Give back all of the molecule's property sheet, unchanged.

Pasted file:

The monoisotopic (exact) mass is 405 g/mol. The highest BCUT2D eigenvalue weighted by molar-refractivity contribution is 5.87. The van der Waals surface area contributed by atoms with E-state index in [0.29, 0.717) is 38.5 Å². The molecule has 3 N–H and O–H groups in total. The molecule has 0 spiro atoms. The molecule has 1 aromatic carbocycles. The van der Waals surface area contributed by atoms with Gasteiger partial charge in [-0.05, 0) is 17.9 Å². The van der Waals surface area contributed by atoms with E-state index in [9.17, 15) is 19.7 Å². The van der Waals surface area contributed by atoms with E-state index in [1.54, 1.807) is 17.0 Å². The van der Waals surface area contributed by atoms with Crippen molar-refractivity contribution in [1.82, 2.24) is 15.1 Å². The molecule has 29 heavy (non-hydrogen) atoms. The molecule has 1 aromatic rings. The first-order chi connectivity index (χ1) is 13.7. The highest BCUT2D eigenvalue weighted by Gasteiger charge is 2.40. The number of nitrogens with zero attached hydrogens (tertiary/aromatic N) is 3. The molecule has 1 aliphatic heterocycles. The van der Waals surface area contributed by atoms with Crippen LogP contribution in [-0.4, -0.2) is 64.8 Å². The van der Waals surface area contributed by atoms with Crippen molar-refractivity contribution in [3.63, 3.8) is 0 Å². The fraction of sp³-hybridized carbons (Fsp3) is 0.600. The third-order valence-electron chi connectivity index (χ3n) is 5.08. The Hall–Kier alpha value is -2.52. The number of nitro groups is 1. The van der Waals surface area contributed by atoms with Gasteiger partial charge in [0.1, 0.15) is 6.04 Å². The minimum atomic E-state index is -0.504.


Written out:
The monoisotopic (exact) mass is 405 g/mol. The highest BCUT2D eigenvalue weighted by molar-refractivity contribution is 5.87. The van der Waals surface area contributed by atoms with E-state index in [0.29, 0.717) is 38.5 Å². The molecule has 3 N–H and O–H groups in total. The molecule has 0 spiro atoms. The molecule has 1 aromatic carbocycles. The van der Waals surface area contributed by atoms with Gasteiger partial charge in [-0.05, 0) is 17.9 Å². The van der Waals surface area contributed by atoms with E-state index in [9.17, 15) is 19.7 Å². The van der Waals surface area contributed by atoms with E-state index in [1.54, 1.807) is 17.0 Å². The van der Waals surface area contributed by atoms with Crippen molar-refractivity contribution in [1.82, 2.24) is 15.1 Å². The molecule has 29 heavy (non-hydrogen) atoms. The molecule has 1 aromatic rings. The first-order chi connectivity index (χ1) is 13.7. The highest BCUT2D eigenvalue weighted by Gasteiger charge is 2.40. The number of nitrogens with zero attached hydrogens (tertiary/aromatic N) is 3. The molecule has 1 aliphatic heterocycles. The van der Waals surface area contributed by atoms with Crippen LogP contribution in [-0.4, -0.2) is 64.8 Å². The van der Waals surface area contributed by atoms with Crippen molar-refractivity contribution in [3.63, 3.8) is 0 Å². The fraction of sp³-hybridized carbons (Fsp3) is 0.600. The third-order valence-electron chi connectivity index (χ3n) is 5.08. The Hall–Kier alpha value is -2.52. The number of nitro groups is 1. The van der Waals surface area contributed by atoms with Gasteiger partial charge in [0.1, 0.15) is 6.04 Å². The minimum atomic E-state index is -0.504.